Contagion title image
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105 min.
Release Date

Sitting in the movie theater and watching Steven Soderbergh’s Contagion on opening day, I remember my awareness of the people in the seats and rows around me heightening throughout. A few rows back, a woman sneezed into her hands; then, I noticed her reach for another mouthful of popcorn. An older man down the row hacked a fluid-rich cough, barely covering his mouth. Another person sniffled and wiped their nose on their sleeve. All at once, the whole theater seemed to be crawling with disease. Their symptoms may have been seasonal allergies, but it didn’t matter; I wanted to get out, desperately. The feeling only worsened once the film ended, and I started to leave the theater. Following a crowd of unnerved moviegoers out of the auditorium, I realized that many of those spectators who had been coughing and sneezing had now touched the handrails down the stairs and pushed the theater’s doors open, effectively spreading whatever they had to anyone behind them. At that moment, I couldn’t imagine touching anything in the cinema, much less using the restroom. I wanted nothing except to go home, take a scalding hot shower, and slowly spell out “q-u-a-r-a-n-t-i-n-e” like young Howard Hughes in Martin Scorsese’s The Aviator (2004), until my germ-ridden dread had passed. That’s how one begins to feel after only a few minutes into Soderbergh’s masterful film, whose prescience no one in that theater in 2011 could have possibly imagined.

But Soderbergh and his screenwriter, Scott Z. Burns, probably weren’t too surprised by the pandemic that emerged less than a decade later, which had eerie parallels to their film. The director and screenwriter consulted several specialists in the field to portray realistic events that might occur in a hypothetical scenario. Among them were Dr. W. Ian Lipkin, an epidemiologist from Columbia University’s Mailman School of Public Health; Dr. Larry Brilliant, an epidemiologist who worked with the World Health Organization (WHO) to eliminate smallpox; and Laurie Garrett, a science journalist who has written extensively about plagues and outbreaks, including Ebola. Burns explained to the Chicago Tribune that these experts had all told him the same thing about a virus like the one conceived for Contagion: “This is not a matter of if, it’s a matter of when.” Sure enough, the first signs of a similar viral outbreak appeared in December 2019 in Wuhan, China, with the emergence of a new coronavirus called SARS-CoV-2, dubbed coronavirus disease 2019, now widely known as COVID-19. By March 11, 2020, the World Health Organization (WHO) declared COVID-19 a pandemic. The first thing I, and many others, thought to do was revisit Contagion, and the similarities were staggering.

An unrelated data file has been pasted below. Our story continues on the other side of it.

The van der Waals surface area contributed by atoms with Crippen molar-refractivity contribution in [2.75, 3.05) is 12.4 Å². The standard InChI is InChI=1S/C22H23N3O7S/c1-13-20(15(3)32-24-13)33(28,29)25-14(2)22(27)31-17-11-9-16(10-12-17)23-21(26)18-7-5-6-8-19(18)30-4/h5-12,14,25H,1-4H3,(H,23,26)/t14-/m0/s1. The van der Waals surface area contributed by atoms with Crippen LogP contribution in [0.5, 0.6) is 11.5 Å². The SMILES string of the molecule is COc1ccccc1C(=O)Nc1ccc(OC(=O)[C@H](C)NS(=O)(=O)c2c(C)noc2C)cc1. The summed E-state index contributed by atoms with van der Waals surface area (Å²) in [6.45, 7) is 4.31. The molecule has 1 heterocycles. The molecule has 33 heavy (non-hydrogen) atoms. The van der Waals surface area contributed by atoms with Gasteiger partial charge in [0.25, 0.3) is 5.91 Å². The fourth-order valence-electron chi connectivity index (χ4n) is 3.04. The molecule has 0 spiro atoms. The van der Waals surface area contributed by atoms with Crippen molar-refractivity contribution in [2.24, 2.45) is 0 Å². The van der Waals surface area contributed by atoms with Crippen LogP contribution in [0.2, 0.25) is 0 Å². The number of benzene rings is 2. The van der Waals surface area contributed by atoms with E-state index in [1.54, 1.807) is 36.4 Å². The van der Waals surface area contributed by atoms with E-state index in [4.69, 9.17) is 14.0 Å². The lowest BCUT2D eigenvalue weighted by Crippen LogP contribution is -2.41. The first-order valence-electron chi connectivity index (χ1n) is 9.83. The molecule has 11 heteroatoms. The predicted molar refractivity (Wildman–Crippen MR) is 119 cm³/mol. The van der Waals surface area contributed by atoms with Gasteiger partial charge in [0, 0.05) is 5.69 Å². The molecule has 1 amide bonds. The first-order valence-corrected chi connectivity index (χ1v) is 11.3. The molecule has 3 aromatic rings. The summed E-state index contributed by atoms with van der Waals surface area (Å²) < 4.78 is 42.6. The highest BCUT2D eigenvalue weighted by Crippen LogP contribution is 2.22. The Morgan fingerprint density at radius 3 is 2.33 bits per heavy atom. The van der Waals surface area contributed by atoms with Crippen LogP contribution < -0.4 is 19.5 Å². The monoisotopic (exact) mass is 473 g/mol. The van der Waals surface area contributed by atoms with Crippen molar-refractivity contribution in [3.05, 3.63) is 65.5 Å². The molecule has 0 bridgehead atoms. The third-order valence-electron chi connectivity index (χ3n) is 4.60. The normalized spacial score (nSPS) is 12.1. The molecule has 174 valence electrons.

Contagion was Burns’ second screenplay for Soderbergh after the lysine price-fixing comedy The Informant! (2009). The duo next sought to capture a sprawling international account of a viral pandemic delivered through efficient, multifaceted storytelling—not unlike what Soderbergh’s Traffic (2000) did for the so-called war on drugs. Burns had long been fascinated by the response to diseases and wanted to explore the secondary effects of a global outbreak on society. His script tracks the aggressive virus from an early exposure to its growth into a worldwide pandemic, basing the film’s pathogen—dubbed meningoen cephalitic virus one, or MEV-1—on the real-life Hendra and Nipah viruses, which originate in bats found in Southeast Asia and Australia, and according to the Centers of Disease Control (CDC), travel to humans via horses and pigs. The film supplies a scientifically informed scenario that imparts accurate information to spectators about how diseases spread and the systemic procedures to contain them. It also examines the human response that, depending on the individual, ranges from self-preservation mode to selflessness to exploitation for personal gain. Institutionally, the film shows state borders closed, hospitals overrun, nurses striking, grocery store shelves bare, sanitation abandoned, and Homeland Security wondering if it’s a bio-weapon. But as one character notes, “Someone doesn’t have to weaponize the bird flu. The birds are already doing that.”

Burns and Soderbergh perfected the script over 30 drafts, refining characters, simplifying plotlines, and ensuring scientific accuracy with their consultants. Dr. Lipkin told the Washington Post that he and the other consultants “designed a plausible virus and showed an accurate laboratory and public-health response scenario. I coached the actors how to demonstrate symptoms of the disease. The habitat-destruction scene at the end of the film is a powerful reminder of the zoonotic [animal-to-human] origin of many emerging infectious diseases.” Global Health writer Arthy Santhakumar estimates that “nearly 75 percent of all newly identified human diseases since 1945” are those such as SARS, the bird flu (H5N1), and swine flu (H1N1), which originate from animals. Given the reveal in the final frames of Contagion, the film addresses humanity’s susceptibility to such diseases through heightened contact between humans and animals due to increasing human populations, globalization, deforestation, urban development, and disruption of natural wildlife habitats—all of which increase the likelihood of a novel animal-centric virus leaping the species barrier. Besides charting how diseases of animal origin spread across the globe with humans, the film also portrays that the effort required to engineer a vaccine, secure government approval, and manufacture mass quantities is a slow process that takes many months or more.